• • Technique-• The patient should be in the semisupine position. The right handed operator should be in the eight o’clock position whereas the left handed operator should be in the four o’clock position.• The target area for this technique is the neck of the condyle below the area of insertion of the lateral pterygoid muscle. A retraction instrument is used to retract the cheek.• The patient is asked to open maximally and the mesiolingual cusp of the maxillary 2nd molar on the side of desired anesthesia is identified.• The insertion site of the needle will be just distal to the maxillary 2nd molar at the level of the mesiolingual cusp.• Bring the needle to the insertion site in a plane that is parallel to an imaginary line drawn from the intertragic notch to the corner of the mouth on the same side as the injection (Fig. 20, A and B).
    • • The orientation of the bevel of the needle is not important in this technique. Advance the needle through soft tissue approximately 25mm until bone is contacted. This is the neck of the condyle. Once bone is contacted, withdraw the needle one millimeter and aspirate. Redirect the needle superiorly and reaspirate. If aspiration in two planes is negative, slowly inject one cartridge of local anesthetic solution over the course of one minute. Successful execution of this technique provides anesthesia to the ipsilateral mandibular teeth up to the midline, and associated buccal and lingual hard and soft tissue. The anterior two thirds of the tongue, floor of the mouth, skin over the zygoma, posterior aspect of the cheek and temporal region on the ipsilateral side of injection are also anesthetized.1,8
    • Figure 20 A: The patient is asked to open mouth maximally. The mesiolingual cusp of the maxillary 2nd molar is the reference point for the height of the injection. B: The needle is then moved distally and is held parallel to an imaginary line drawn from the intertragic notch to the corner of the mouth
    • Vazirani-Akinosi Closed Mouth Mandibular Block• The Vazirani-Akinosi closed mouth mandibular block is a useful technique for patients with limited opening due trismus or ankylosis of the temporomandibular joint.• Limited mandibular opening precludes the administration of the inferior alveolar nerve block or use of the Gow-Gates technique both of which require the patient to be open maximally.• Other advantages to this technique are the minimal risk of trauma to the inferior alveolar nerve, artery, vein, and pterygoid muscle, low complication rate and minimal discomfort upon injection.• Contraindications to this technique are acute inflammation and infection in the pterygomandibular space, deformity or tumor in the maxillary tuberosity region or an inability to visualize the medial aspect of the ramus.• A 25 gauge long needle is preferred for this technique.
    • • Technique-• The patient should be in the semisupine position. The right handed operator should be in the eight o’clock position whereas the left handed operator should be in the four o’clock position.• The gingival margin above the maxillary 2nd and 3rd molars and the pterygomandibular raphae serve as landmarks for this technique.• A retraction instrument is used to stretch the cheek laterally.• The patient should occlude gently on the posterior teeth. The needle is held parallel to the occlusal plane at the level of the gingival margin of the maxillary 2nd and 3rd molars.• The bevel is directed away from the bone facing the midline.• The needle is advanced through the mucous membrane and buccinator muscle to enter the pterygomandibular space.
    • • The needle is inserted to approximately one half to three quarters of its length.• At this point the needle will be in the midsection of the ptyerygomandibular space.• Aspirate and if negative, one cartridge of local anesthetic solution is deposited over the course of one minute.• Diffusion and gravitation of the local anesthetic solution will anesthetize the lingual and long buccal nerves in addition to the inferior alveolar nerve.• Successful execution of this technique provides anesthesia of the ipsilateral mandibular teeth up to the midline, and associated buccal and lingual hard and soft tissue. The anterior two thirds of the tongue and floor of the mouth are also anesthetized.9,10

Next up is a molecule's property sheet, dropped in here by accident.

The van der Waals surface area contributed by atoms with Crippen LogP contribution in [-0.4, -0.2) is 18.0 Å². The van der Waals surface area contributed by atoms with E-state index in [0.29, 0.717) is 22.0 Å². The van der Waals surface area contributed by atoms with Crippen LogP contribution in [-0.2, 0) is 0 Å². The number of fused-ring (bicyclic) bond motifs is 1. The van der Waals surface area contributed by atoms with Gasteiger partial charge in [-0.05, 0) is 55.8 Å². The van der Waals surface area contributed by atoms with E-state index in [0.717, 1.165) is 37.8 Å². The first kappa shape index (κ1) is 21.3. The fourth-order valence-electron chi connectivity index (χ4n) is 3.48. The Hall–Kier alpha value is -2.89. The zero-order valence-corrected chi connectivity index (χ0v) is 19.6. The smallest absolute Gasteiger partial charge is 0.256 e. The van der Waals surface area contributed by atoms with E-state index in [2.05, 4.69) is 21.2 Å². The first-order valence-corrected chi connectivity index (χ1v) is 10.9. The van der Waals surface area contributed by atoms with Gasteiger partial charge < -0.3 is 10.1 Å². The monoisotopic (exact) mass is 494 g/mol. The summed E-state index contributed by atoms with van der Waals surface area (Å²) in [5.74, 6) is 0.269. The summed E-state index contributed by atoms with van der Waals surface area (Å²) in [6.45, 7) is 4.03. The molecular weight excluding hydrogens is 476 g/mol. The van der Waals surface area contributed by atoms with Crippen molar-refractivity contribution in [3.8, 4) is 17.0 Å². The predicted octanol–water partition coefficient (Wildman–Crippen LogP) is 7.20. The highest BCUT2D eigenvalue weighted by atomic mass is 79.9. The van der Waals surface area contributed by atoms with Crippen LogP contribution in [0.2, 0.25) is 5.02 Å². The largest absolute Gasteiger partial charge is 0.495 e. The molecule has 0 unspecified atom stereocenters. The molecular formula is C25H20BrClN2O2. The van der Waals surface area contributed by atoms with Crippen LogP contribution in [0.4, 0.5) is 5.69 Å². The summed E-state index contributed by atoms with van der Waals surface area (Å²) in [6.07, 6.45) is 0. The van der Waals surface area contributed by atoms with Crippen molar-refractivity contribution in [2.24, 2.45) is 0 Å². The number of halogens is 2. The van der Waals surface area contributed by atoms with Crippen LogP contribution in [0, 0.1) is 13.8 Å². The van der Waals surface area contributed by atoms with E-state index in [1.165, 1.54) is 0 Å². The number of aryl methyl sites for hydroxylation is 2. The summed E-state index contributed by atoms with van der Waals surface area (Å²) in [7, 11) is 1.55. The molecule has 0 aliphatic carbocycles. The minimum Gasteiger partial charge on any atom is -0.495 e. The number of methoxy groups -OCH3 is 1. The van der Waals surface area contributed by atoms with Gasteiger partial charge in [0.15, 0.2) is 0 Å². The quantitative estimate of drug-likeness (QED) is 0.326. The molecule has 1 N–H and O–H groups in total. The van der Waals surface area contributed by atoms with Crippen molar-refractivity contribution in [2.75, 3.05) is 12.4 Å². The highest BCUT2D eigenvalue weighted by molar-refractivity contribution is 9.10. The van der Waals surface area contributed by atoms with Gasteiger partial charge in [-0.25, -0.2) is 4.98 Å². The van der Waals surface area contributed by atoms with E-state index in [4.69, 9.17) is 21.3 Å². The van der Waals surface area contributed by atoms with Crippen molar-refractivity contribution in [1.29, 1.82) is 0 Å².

• Mental Nerve Block• The mental nerve block is indicated for procedures where manipulation of buccal soft tissue anterior to the mental foramen is necessary.• Contraindications to this technique are acute inflammation and infection over the injection site.• A 25 or 27 gauge short needle is preferred for this technique.
    • • Technique-• The patient should be in the semisupine position. The right handed operator should be in the eight o’clock position whereas the left handed operator should be in the four o’clock position.• The target area is the height of the mucobuccal fold over the mental foramen (Fig. 21, A and B).• The foramen can be manually palpated by applying gentle finger pressure to the body of the mandible in the area of the premolar apicies.• The patient will feel slight discomfort upon palpation of the foramen.•
    • • Use a retraction instrument to retract the soft tissue.• The needle is directed toward the mental foramen with the bevel facing the bone.• Penetrate the soft tissue to a depth of five millimeters, aspirate and inject approximately 0.6cc of anesthetic solution.• Successful execution of this technique results in anesthesia of the buccal soft tissue anterior to the foramen, lower lip and chin on the side of the injection.1
    • Figure 21, A: Location of the mental and incisive nerves.Figure 21, B: Block of the mental and incisive nerves: The needle is inserted at the height of the mucobuccal fold over the mental foramen for both the mental nerve block and incisive nerve block.
    • Incisive Nerve Block• The incisive nerve block is not as frequently employed in clinical practice however it proves very useful when treatment is limited to mandibular anterior teeth and full quadrant anesthesia is not necessary.• The technique is almost identical to the mental nerve block with one additional step. Both the mental and incisive nerves are anesthetized using this technique.• Contraindications to this technique are acute inflammation and infection at the site of injection.• A 25 or 27 gauge short needle is preferred for this technique.
    • • Technique-• The patient should be in the semisupine position. The right handed operator should be in the eight o’clock position whereas the left handed operator should be in the four o’clock position.• The target area is the height of the mucobuccal fold over the mental foramen (See Fig. 21, B).• Identify the mental foramen as previously described. Give the patient a mental nerve block as described above and apply digital pressure at the site of injection during administration of anesthetic solution.• Continue to apply digital pressure at the site of injection two to three minutes after the injection is complete to aid the anesthetic in diffusing into the foramen.• Successful implementation of this technique provides anesthesia to the premolars, canine, incisor teeth, lower lip, skin of the chin, and buccal soft tissue anterior to the mental foramen.
    • Figure 21, B: Block of the mental and incisive nerves: The needleis inserted at the height of the mucobuccal fold over the mental foramen for both the mental nerve block and incisive nerve block.